THE JUSTICE FOR JOURNALISTS FOUNDATION CONDEMNS THE SENTENCING OF THE JOURNALIST IVAN SAFRONOV AND THE CLOSURE OF NOVAYA GAZETA
The Justice for Journalists Foundation is deeply saddened by the brutality of the two most recent repressive acts against the Russian media. The absurd treason charges brought against the ex-Kommersant and Vedomosti defence reporter Ivan Safronov, his arrest and yesterdays’ sentencing to 22 years in a penal colony are yet another vivid demonstration of the dire situation for the free and independent media in Russia. On the same day, the oldest Russian investigative newspaper Novaya Gazeta was stripped of its print media licence. This symbolic gesture that comes a week after the death of one of the newspaper’s founders and stakeholders – former Soviet leader Michail Gorbachev, signifies the end of the era when freedom of expression was considered a vital human right of the Russian citizens. We express solidarity and support to Ivan Safronov, his friends and loved ones, and to all journalists and readers of the Novaya Gazeta.
Today, the Justice for Journalists Foundation released the first part of its annual report – Attacks on journalists, bloggers and media workers in 2021 that covers Armenia, Georgia and Moldova.
In Armenia, the number of attacks on media workers and the media in 2021 decreased by more than 12 percent compared to the previous year. The significant concern is the three-fold increase in the number of physical attacks. 57% of the attacks on journalists and camera persons were committed during coverage of rallies and demonstrations during an acute socio-political crisis, as well as during the early parliamentary election campaigns. Legal methods of exerting pressure on journalists and the media remained the primary means of attacks against them.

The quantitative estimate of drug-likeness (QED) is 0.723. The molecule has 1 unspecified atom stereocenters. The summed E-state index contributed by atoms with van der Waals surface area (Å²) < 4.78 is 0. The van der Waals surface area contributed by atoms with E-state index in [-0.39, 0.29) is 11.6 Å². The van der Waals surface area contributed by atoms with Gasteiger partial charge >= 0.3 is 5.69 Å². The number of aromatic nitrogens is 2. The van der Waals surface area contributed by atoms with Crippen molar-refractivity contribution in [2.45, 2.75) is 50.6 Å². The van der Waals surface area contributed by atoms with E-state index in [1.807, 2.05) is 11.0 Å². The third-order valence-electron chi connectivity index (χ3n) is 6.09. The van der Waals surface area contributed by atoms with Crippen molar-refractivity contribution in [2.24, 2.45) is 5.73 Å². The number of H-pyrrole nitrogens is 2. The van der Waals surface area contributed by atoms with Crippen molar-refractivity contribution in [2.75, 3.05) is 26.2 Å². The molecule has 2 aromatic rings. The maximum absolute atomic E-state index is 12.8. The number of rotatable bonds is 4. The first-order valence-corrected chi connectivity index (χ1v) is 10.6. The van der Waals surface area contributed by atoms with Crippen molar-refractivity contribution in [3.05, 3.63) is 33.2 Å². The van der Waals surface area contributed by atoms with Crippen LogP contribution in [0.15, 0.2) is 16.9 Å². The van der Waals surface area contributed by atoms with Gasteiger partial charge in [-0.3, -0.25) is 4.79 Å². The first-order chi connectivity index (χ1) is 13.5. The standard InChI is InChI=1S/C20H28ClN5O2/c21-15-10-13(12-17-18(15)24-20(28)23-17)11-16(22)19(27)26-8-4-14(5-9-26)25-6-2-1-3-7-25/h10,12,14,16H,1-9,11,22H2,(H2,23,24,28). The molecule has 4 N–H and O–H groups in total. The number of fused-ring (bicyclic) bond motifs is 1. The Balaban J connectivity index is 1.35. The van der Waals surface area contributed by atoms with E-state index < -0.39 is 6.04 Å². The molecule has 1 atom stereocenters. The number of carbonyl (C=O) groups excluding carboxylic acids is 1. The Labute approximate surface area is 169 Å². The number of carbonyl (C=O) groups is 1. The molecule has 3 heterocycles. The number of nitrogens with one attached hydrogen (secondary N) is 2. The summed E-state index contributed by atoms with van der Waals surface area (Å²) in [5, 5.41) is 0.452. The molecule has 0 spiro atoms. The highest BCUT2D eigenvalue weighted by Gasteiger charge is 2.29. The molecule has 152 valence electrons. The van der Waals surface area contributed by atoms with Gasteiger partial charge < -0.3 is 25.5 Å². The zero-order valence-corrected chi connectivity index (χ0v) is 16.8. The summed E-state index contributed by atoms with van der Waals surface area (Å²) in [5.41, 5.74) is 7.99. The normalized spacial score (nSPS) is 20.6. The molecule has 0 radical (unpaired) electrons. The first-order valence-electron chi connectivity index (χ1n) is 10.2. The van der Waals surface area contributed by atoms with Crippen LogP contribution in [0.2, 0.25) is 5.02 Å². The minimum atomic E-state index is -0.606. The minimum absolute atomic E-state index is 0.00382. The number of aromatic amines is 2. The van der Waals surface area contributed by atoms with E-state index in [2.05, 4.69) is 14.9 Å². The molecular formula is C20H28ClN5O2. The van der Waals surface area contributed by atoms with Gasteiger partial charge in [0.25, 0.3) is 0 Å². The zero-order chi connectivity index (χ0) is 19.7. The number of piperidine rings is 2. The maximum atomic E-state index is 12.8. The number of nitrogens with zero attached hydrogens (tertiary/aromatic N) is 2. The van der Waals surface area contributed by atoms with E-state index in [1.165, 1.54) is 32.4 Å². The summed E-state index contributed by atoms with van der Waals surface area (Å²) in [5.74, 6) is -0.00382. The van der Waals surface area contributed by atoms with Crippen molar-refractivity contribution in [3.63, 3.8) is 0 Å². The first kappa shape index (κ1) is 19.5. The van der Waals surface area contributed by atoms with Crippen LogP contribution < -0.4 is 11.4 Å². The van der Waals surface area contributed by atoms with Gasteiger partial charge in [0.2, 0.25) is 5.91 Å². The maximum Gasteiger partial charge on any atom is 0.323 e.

In Georgia, 2021 was a record year in terms of the number of physical attacks and threats to life, liberty, and health (137), as well as attacks and threats of a non-physical nature and/or cyber-attacks (133). On July 5, at least 54 journalists, videographers and photographers were assaulted and seriously injured by a crowd of anti-gay protesters at the Tbilisi Pride and March for Dignity. For the first time in 20 years, two deaths related to the professional activities of a journalist/blogger were recorded: Alexander Lashkarava, a videographer for the Pirveli television channel, and Nika Kvaratskhelia, founder of the Feedc geolocation platform.
In Moldova, the number of attacks in 2021 remained the same as in 2020. The use of legal and/or economic mechanisms to put pressure on media workers increased. One of the most common methods (13 incidents) was the civil prosecution of media workers for insulting an individual’s honour, dignity, or reputation as well as violations of privacy. Moldovan journalists were repeatedly subjected to harassment, smear campaigns and condemnation, usually online.
The Justice for Journalists Foundation together with its partners from 12 post-Soviet states (except the Baltic States) carries out daily monitoring of attacks on media workers and publishes the verified incidents on the Media Risk Map in Russian and English. The annual reports are published since 2017 and can be accessed here.
On September, 30, the Justice for Journalists Foundation will host a side event: Attacks on independent media in post-Soviet autocracies during the Warsaw Human Dimension Conference. Panellists from four post-Soviet countries – Turkmenistan, Georgia, Russia and Kazakhstan – will discuss the experiences of independent media workers. What are the main methods of attacks against independent media? Are they similar or different between the post-Soviet countries, and what are the trends? How are the attacks on the media shaping modern dictatorships? And, of course, what can be done to enhance the security of the independent media?
The Foreign Policy Centre (FPC) and Justice for Journalists Foundation are delighted to announce the second edition of our UK Anti-SLAPP Conference to be held on Monday 28th and Tuesday 29th November 2022, both online and in person in London.
We have extended our partnership with the Media School of the Free University to bring our hugely popular The basics of media safety and security module to the fifth cohort of students in 2022-23. JFJ’s course is compulsory for all students of the Media School and covers the following areas: risk analysis, physical safety while covering public assemblies and conducting investigations, cyber and legal security. To learn more and apply – click here. The application process is open until September, 7.